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  36. DNA_Jock: Yes. That is what I thought you were getting at. And it is exactly as I thought: you don’t understand anything about cancer treatment. Temozolomide, like any other cytotoxic chemotherapy, is mutagen — that’s how it works!
    Safe to say that both of your friends, the medical professionals, would be aware of this. They can probably spell mutAgen correctly, too. Here’s the thing about chemotherapy: it targets rapidly dividing cells — that’s where it is mutagenic. Quiescent cells, like neurons or resting glial cells, not so much. That’s why cytotoxics so often cause anemia, thrombocytopenia, and neutropenia. My questions were designed to give you an opportunity to demonstrate that you understand these things. You failed, miserably.

    Oh Boy! So, we are back were we started few months ago..

    If you believe that cancer is a genetic disease ( vs mine 85% up metabolic disease) caused by mutations and you recommend TMZ that causes more mutations (yes, it can can target cancerous cells by causing mutations in them etc. For example TMZ targets MMR in many cells, which by your own admission has pros and cons, right?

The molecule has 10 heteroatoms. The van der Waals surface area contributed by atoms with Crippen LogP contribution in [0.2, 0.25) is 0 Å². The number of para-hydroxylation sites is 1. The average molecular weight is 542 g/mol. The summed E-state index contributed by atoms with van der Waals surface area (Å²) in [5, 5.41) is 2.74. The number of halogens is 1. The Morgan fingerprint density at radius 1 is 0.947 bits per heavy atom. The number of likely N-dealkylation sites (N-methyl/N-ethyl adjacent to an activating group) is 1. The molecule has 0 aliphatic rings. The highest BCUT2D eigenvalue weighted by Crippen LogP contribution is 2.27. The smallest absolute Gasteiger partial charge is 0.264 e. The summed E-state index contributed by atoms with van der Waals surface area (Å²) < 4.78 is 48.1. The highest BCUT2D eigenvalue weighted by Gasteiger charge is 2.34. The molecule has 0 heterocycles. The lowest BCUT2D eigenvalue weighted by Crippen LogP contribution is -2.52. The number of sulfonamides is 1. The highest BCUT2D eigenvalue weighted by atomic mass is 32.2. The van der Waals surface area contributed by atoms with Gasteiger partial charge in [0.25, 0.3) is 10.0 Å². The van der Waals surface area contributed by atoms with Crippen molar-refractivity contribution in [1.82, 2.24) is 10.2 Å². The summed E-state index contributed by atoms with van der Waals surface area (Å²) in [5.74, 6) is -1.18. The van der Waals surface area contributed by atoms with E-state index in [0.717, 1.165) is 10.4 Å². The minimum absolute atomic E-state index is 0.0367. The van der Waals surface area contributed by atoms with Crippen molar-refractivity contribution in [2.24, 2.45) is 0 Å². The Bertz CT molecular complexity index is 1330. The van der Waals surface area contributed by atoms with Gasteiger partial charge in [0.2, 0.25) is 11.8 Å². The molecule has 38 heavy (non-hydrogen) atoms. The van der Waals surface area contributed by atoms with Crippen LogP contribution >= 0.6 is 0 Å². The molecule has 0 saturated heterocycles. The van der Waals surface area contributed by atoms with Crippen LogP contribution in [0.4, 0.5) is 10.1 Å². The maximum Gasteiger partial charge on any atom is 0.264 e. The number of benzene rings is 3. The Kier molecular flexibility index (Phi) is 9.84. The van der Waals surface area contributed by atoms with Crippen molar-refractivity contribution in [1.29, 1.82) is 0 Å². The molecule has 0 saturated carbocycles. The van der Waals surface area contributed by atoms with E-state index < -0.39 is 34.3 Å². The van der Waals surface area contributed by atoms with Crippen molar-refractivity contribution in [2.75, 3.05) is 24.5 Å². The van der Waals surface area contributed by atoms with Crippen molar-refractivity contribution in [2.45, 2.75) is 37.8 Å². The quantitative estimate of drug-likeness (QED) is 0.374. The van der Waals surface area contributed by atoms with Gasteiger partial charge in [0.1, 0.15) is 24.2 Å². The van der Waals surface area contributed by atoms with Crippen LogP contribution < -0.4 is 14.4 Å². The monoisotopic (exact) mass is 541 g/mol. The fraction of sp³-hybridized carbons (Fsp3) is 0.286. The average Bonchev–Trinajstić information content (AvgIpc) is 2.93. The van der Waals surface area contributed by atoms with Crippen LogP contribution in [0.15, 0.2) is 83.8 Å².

So, to sum it up, in the end, it is unclear if patients who survive for few months on TMZ and die were killed by gilomas, or by TMZ new mutations, or by poisoning… etc

    But, our conversation started when you recommended keto for gilomas with TZM.

    Since experiments show, TMZ causes vomiting, nausea, lack of appetite and so on… some scientists who do the experiments, like Seyfried, think that similar, or better results, could be accomplished with fasting, ketogenic diet and glucose lowering drugs… WITHOUT SIDE EFFECTS OF TMZ, LIKE POSSIBLY ADDITIONAL MUTATIONS… THAT COULD HAVE THE SAME OR WORSE EFFECT…

    Fasting Enhances the Response of Glioma to Chemo- and Radiotherapy
    Fernando Safdie, Sebastian Brandhorst, […], and Valter D. Longo

    https://www.ncbi.nlm.nih.gov/pmc/articles/PMC3439413/

    Management of Glioblastoma Multiforme in a Patient Treated With Ketogenic Metabolic Therapy and Modified Standard of Care: A 24-Month Follow-Up
    https://www.ncbi.nlm.nih.gov/pmc/articles/PMC5884883/

    Can you demonstrate, or prove that TMZ treatment is better than keto+fasting+ glutamine blocker? You can’t and that is why you got defensive and failed to answer my challenge in the first place and now…